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Piers Morgan made fun of Daniel Craig for carrying his baby. The response from dads was adorable.

The TV host called baby carriers “emasculating.” Dads beg to differ.

Actor Daniel Craig and actress Rachel Weisz, who have a new baby daughter.
Actor Daniel Craig and actress Rachel Weisz, who have a new baby daughter.
Dimitrios Kambouris/Getty Images
Anna North is a senior correspondent for Vox, where she covers American family life, work, and education. Previously, she was an editor and writer at the New York Times. She is also the author of three novels, including the New York Times bestseller Outlawed.

Piers Morgan, the TV host known for feuds with celebrities from J.K. Rowling to Ewan McGregor, has now taken aim at a new target: dads who carry their babies.

On Monday, Morgan spotted a photo of actor Daniel Craig wearing his baby in a carrier. Apparently scandalized, he took to Twitter, calling Craig #emasculatedBond:

The tweet brought up a number of issues, not least of which is the fact that 007 is a fictional character, while Daniel Craig is a real person, who has a new baby daughter with actress Rachel Weisz.

Many fathers were also disturbed by Morgan’s claim that carrying one’s child is somehow emasculating, and some responded by proudly sharing photos of themselves with their offspring. Morgan’s tweet was an example of the stereotypes that can discourage dads from being involved parents and leave moms with an unequal share of childrearing duties. But the responses from loving fathers showed that plenty of men are willing to challenge those stereotypes — even if it means putting on an Elsa costume.

Dads were not amused by Morgan’s tweet

Morgan’s tweet raised the ire of numerous men, who resented the implication that there was anything unmanly about caring for one’s child. Actor Chris Evans wrote that perhaps the tweet came from a place of insecurity:

Meanwhile, many dads took the opportunity to share photos of themselves with their kids, masculinity intact. Economist and New York Times contributor Justin Wolfers posted a proud photo with his baby and invited others to do the same:

What many saw as dad-shaming turned to dad-celebrating as men shared pictures of themselves doing activities like pumping iron with their kids:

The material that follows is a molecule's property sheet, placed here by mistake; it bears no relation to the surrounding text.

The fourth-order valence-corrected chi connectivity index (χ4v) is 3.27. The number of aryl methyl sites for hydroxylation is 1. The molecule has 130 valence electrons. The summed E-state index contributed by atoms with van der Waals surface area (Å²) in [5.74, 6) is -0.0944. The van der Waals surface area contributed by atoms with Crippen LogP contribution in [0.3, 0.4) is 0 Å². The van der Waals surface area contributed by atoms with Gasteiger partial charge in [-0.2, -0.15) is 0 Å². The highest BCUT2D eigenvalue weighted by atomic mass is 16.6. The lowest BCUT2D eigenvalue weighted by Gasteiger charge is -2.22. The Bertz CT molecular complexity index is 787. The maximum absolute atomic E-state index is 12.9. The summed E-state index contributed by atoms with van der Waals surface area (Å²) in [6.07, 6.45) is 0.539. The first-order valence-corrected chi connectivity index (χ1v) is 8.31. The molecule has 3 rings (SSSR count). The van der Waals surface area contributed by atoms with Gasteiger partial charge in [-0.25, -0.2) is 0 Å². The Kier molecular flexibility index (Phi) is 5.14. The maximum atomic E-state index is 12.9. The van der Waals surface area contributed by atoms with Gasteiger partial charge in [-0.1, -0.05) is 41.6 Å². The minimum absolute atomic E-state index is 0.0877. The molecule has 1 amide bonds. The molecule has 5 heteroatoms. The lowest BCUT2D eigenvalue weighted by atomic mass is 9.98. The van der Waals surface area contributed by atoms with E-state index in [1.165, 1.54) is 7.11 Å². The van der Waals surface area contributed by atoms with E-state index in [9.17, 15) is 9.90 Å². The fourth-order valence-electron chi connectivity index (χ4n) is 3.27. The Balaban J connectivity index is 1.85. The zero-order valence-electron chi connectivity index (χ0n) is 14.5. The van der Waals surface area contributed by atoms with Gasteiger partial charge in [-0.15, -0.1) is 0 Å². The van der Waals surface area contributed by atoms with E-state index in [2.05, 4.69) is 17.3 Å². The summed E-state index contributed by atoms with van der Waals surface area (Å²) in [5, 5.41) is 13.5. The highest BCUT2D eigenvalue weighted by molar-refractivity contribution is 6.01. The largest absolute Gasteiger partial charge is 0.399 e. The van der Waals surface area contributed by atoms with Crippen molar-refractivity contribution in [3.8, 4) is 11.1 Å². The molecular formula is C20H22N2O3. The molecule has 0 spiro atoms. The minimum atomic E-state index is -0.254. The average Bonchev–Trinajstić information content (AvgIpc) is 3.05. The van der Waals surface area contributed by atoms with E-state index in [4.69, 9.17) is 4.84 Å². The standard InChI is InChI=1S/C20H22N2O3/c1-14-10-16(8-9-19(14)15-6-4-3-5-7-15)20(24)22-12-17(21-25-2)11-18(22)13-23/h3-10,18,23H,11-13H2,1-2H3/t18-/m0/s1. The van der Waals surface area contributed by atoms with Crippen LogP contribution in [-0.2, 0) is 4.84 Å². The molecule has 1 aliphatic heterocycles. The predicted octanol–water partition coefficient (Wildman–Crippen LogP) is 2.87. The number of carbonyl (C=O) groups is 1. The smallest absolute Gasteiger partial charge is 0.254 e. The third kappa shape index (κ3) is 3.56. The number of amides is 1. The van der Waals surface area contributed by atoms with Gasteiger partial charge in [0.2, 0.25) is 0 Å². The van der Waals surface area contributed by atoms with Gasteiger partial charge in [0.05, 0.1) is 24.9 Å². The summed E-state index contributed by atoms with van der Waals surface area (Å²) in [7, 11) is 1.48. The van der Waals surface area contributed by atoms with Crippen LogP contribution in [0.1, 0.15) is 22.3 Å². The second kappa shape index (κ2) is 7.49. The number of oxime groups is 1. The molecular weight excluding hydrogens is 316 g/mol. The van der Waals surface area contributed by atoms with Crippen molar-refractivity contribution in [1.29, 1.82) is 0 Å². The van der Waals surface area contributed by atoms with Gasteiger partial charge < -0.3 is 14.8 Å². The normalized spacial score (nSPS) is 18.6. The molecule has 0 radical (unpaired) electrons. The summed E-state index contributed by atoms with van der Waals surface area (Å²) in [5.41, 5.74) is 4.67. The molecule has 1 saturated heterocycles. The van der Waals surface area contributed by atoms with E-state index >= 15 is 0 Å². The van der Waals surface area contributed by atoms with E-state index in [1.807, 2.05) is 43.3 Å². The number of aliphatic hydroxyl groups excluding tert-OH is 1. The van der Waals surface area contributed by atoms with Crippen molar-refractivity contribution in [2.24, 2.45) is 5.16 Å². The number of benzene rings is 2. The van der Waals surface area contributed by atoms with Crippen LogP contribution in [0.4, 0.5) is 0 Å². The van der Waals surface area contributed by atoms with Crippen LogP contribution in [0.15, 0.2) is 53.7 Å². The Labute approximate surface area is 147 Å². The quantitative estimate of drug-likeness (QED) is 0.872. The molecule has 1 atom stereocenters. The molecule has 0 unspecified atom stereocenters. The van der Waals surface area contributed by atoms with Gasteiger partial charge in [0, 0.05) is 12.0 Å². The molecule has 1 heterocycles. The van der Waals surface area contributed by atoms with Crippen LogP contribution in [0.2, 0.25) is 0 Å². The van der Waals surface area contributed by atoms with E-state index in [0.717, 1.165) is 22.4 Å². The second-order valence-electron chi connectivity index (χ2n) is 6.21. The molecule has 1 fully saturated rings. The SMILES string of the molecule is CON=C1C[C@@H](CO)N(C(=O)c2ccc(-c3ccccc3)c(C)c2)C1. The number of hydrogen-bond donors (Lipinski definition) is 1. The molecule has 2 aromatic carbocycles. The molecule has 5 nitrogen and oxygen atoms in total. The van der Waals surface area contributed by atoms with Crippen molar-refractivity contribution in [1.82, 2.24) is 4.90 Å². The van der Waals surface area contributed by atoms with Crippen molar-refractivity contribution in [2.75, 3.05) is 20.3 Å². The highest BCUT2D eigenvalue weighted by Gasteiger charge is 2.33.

Others remarked on the hands-free convenience that a wearable baby carrier can provide:

Meanwhile, actor and retired wrestler Adam Copeland took the chance to show off his dress-up skills:

The Bond tweets weren’t a total surprise coming from Morgan, who has been criticized in the past for making transphobic comments and for calling Women’s March participants “rabid feminists.” He’s also known for his Twitter bellicosity — last year he got in a Twitter feud with author J.K. Rowling over President Donald Trump’s executive order on immigration.

In the case of #emasculatedBond, he soon doubled down, arguing that he’s not against men carrying their children, just using wearable carriers (or “papooses,” a Native American term commonly used in Britain) to do it.

He also tried to get President Trump, whom he calls a friend, to join the argument:

At press time, the president had not responded, which is probably good for everyone.

Morgan’s tweets were representative of a serious issue: Child care, and especially caring for young babies, is too often perceived as unmanly. In a 2016 Pew survey, 53 percent of Americans said moms do a better job caring for a new baby than dads, even if you take breastfeeding out of the equation; 45 percent said moms and dads are about equally good at parenting, and just 1 percent said dads do a better job.

Perceptions like these can mean moms end up doing more child care, whether or not they want to — in 2016, moms did an average of 14 hours a week of child care, compared with eight hours a week for dads, according to Pew. And an unequal balance of child care at home helps contribute to the gender pay gap, which is especially severe for moms.

Wolfers, for his part, hopes that the responses to Morgan’s tweet might help challenge stereotypes around fatherhood and masculinity.

“I really loved seeing the long thread of dads snuggling their kids. And it struck me as deliciously subversive,” he told me.

“After all, we all snuggle,” he said. “But we really don’t see many images of it, which is why I think the world will be a better place if more blokes get to see other blokes snuggling. It’s good for us, it’s good for our babies, and it’s good for showing younger blokes what masculinity really means.”